Psycho-noir classic Leave Her to Heaven is the week’s must-see movie 

Drag Me to Hell

Drag Me to Hell

Leave Her to Heaven, made in 1945, occupies its own sick ward in the annals of psycho-noir. Noir was typically the province of dark shadows, dim city streets and stark black-and-white. Heaven, by contrast, is horn-honking Technicolor and super high gloss, a two-page Vanity Fair spread of pounding doom. Yet its fussy artificiality evokes a sense of derangement and entrapment that's somehow even clammier. The more the movie's characters seek some kind of peace in domestic interiors and wide-open spaces — including, in a scene that traumatized '40s audiences, an idyllic lake — the harder its unforgettable, insatiable femme fatale digs her nails into their throats.

Gene Tierney got an iconic role a year earlier as Otto Preminger's Laura, a woman idealized by a succession of men in love with her image. As Ellen Berent, an outwardly vivacious glamourpuss with a gnarled and murderous heart, she uses her severe good looks to show the psychic strain of living up to that image. In a dream home that resembles Caligari's cabinet as stocked by Good Housekeeping, she vows to be the perfect wife and housekeeper for her man (an alarmingly stiff Cornel Wilde). All she asks is that no one else get a scrap of his attention — not her goody-two-shoes cousin (Jeanne Crain), not his stricken kid brother (Darryl Hickman) ... not even the baby nestled in her womb.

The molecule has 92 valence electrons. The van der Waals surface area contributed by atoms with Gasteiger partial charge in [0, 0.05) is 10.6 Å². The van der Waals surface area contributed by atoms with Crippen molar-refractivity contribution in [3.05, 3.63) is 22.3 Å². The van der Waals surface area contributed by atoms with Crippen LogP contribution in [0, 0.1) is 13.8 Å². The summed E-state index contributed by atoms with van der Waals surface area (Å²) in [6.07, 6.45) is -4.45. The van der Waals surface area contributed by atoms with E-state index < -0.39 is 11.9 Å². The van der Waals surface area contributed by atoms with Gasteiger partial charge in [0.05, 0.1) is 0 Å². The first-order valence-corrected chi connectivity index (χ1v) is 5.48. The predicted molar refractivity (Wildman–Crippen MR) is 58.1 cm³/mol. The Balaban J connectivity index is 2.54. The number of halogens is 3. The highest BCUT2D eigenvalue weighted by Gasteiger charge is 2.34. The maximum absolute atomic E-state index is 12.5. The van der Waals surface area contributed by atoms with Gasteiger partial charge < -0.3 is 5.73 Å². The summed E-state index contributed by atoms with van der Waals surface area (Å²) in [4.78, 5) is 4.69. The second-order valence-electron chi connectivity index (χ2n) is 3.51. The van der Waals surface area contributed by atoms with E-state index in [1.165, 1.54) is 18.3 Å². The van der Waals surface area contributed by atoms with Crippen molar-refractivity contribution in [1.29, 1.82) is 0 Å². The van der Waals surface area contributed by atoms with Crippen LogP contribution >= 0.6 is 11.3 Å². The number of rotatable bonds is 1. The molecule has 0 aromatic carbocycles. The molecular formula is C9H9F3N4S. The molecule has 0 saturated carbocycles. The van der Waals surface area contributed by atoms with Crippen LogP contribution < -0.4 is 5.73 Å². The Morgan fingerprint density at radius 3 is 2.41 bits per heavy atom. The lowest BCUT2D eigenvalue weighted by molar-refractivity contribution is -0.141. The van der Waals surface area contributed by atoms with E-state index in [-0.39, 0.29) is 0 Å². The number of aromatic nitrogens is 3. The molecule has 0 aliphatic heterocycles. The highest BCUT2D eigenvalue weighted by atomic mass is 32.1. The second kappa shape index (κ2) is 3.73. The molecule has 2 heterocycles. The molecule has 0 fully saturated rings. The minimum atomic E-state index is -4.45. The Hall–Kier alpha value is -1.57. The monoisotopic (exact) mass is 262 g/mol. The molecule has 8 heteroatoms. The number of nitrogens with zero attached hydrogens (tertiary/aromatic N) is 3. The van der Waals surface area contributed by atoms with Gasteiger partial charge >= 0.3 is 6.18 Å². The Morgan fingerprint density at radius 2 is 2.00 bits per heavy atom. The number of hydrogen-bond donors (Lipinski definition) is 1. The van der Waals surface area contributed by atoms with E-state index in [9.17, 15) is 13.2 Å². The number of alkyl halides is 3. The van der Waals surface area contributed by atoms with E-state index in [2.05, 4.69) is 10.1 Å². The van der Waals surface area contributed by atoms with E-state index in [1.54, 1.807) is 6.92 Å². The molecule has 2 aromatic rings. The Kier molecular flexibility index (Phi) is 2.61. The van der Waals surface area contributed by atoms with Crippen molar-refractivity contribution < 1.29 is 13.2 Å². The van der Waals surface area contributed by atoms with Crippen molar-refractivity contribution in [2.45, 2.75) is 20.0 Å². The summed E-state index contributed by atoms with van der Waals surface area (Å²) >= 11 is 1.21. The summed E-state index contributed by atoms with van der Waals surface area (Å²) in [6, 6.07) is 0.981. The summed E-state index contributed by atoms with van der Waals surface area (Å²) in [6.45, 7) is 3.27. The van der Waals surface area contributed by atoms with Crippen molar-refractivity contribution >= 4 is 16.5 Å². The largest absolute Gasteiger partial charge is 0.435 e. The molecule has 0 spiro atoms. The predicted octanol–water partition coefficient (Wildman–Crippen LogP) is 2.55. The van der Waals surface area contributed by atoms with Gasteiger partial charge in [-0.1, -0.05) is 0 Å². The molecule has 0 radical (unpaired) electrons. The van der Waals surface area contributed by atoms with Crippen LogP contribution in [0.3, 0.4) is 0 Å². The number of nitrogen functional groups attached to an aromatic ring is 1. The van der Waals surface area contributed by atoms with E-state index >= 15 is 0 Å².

The director, John M. Stahl, had worked in silents since the 1910s, and his command of this florid material is beyond fearless. With Leon Shamroy's Oscar-winning camerawork dousing the screen with cobwebbed shadows and bold scarlet slashes of color, you could watch the movie without sound and still follow its every stairstep down into depravity. (Incidentally, the movie's one of Martin Scorsese's favorites.) The melodrama dares you to laugh at every turn — not for nothing did Douglas Sirk remake two of Stahl's sturdiest weepers, Imitation of Life and Magnificent Obsession — but its treatment of rigidly upheld monogamy and motherhood as invitations to the loony bin is just as startling as it was to '40s viewers.

If you haven't seen it — or if you stumbled upon it late on TCM one night and watched it all the way through with widening eyes — it's likely a wonder to behold on the big screen. If nothing else, you won't want to be alone when Ellen figures out a horrifically simple solution to that whole baby problem — and the theater is lit by the Medea-like gleam in Tierney's shockingly eager eyes.

Email arts@nashvillescene.com.

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